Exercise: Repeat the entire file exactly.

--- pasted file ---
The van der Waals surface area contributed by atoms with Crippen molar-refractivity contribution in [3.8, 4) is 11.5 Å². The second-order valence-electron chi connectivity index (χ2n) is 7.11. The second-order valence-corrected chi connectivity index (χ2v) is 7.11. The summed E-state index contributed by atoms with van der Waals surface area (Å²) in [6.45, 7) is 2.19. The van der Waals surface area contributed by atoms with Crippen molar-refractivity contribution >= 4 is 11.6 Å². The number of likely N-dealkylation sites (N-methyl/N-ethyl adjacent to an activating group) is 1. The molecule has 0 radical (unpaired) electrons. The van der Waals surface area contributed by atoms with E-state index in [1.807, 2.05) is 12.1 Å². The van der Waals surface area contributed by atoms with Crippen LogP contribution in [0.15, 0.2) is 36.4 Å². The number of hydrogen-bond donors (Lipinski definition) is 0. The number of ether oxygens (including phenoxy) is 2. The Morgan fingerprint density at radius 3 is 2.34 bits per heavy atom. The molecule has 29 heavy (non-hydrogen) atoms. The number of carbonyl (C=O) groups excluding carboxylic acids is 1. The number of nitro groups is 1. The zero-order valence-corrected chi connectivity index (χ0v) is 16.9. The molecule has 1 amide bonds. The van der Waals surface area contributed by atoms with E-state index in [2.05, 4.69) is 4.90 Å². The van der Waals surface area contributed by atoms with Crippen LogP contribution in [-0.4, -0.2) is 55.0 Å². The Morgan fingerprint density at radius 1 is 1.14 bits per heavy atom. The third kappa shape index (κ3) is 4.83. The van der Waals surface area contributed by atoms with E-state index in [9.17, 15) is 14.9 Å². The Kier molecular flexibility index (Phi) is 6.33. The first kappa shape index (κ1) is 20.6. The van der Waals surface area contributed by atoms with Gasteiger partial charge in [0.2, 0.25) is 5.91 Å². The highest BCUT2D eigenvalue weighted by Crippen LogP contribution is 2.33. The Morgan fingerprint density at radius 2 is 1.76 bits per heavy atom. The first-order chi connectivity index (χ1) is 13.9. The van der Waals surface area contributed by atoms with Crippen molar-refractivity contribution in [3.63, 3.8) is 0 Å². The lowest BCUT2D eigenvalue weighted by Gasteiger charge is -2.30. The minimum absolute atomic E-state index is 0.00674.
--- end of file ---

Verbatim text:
The van der Waals surface area contributed by atoms with Crippen molar-refractivity contribution in [3.8, 4) is 11.5 Å². The second-order valence-electron chi connectivity index (χ2n) is 7.11. The second-order valence-corrected chi connectivity index (χ2v) is 7.11. The summed E-state index contributed by atoms with van der Waals surface area (Å²) in [6.45, 7) is 2.19. The van der Waals surface area contributed by atoms with Crippen molar-refractivity contribution >= 4 is 11.6 Å². The number of likely N-dealkylation sites (N-methyl/N-ethyl adjacent to an activating group) is 1. The molecule has 0 radical (unpaired) electrons. The van der Waals surface area contributed by atoms with E-state index in [1.807, 2.05) is 12.1 Å². The van der Waals surface area contributed by atoms with Crippen LogP contribution in [0.15, 0.2) is 36.4 Å². The number of hydrogen-bond donors (Lipinski definition) is 0. The number of ether oxygens (including phenoxy) is 2. The Morgan fingerprint density at radius 3 is 2.34 bits per heavy atom. The molecule has 29 heavy (non-hydrogen) atoms. The number of carbonyl (C=O) groups excluding carboxylic acids is 1. The number of nitro groups is 1. The zero-order valence-corrected chi connectivity index (χ0v) is 16.9. The molecule has 1 amide bonds. The van der Waals surface area contributed by atoms with E-state index in [2.05, 4.69) is 4.90 Å². The van der Waals surface area contributed by atoms with Crippen LogP contribution in [-0.4, -0.2) is 55.0 Å². The Morgan fingerprint density at radius 1 is 1.14 bits per heavy atom. The third kappa shape index (κ3) is 4.83. The van der Waals surface area contributed by atoms with E-state index in [9.17, 15) is 14.9 Å². The Kier molecular flexibility index (Phi) is 6.33. The first kappa shape index (κ1) is 20.6. The van der Waals surface area contributed by atoms with Gasteiger partial charge in [0.2, 0.25) is 5.91 Å². The highest BCUT2D eigenvalue weighted by Crippen LogP contribution is 2.33. The Morgan fingerprint density at radius 2 is 1.76 bits per heavy atom. The first-order chi connectivity index (χ1) is 13.9. The van der Waals surface area contributed by atoms with Crippen molar-refractivity contribution in [3.63, 3.8) is 0 Å². The lowest BCUT2D eigenvalue weighted by Gasteiger charge is -2.30. The minimum absolute atomic E-state index is 0.00674.